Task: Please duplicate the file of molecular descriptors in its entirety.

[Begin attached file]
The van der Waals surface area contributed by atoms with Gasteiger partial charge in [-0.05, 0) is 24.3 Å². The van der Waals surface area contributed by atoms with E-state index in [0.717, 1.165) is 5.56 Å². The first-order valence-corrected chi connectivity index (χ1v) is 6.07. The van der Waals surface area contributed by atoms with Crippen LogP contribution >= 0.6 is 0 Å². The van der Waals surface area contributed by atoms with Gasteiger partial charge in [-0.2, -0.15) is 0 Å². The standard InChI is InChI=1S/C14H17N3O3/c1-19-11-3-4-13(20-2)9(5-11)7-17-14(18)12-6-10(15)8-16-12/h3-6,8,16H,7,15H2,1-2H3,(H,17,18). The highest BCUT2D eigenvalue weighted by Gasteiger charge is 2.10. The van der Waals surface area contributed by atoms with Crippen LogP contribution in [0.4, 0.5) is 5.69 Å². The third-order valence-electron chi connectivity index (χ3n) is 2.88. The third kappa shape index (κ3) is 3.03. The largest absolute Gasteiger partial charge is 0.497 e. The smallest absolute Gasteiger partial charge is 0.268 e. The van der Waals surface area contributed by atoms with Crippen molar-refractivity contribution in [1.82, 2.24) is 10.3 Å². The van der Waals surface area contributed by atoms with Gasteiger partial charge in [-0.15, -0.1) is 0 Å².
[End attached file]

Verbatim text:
The van der Waals surface area contributed by atoms with Gasteiger partial charge in [-0.05, 0) is 24.3 Å². The van der Waals surface area contributed by atoms with E-state index in [0.717, 1.165) is 5.56 Å². The first-order valence-corrected chi connectivity index (χ1v) is 6.07. The van der Waals surface area contributed by atoms with Crippen LogP contribution >= 0.6 is 0 Å². The van der Waals surface area contributed by atoms with Gasteiger partial charge in [-0.2, -0.15) is 0 Å². The standard InChI is InChI=1S/C14H17N3O3/c1-19-11-3-4-13(20-2)9(5-11)7-17-14(18)12-6-10(15)8-16-12/h3-6,8,16H,7,15H2,1-2H3,(H,17,18). The highest BCUT2D eigenvalue weighted by Gasteiger charge is 2.10. The van der Waals surface area contributed by atoms with Crippen LogP contribution in [0.4, 0.5) is 5.69 Å². The third-order valence-electron chi connectivity index (χ3n) is 2.88. The third kappa shape index (κ3) is 3.03. The largest absolute Gasteiger partial charge is 0.497 e. The smallest absolute Gasteiger partial charge is 0.268 e. The van der Waals surface area contributed by atoms with Crippen molar-refractivity contribution in [1.82, 2.24) is 10.3 Å². The van der Waals surface area contributed by atoms with Gasteiger partial charge in [-0.15, -0.1) is 0 Å².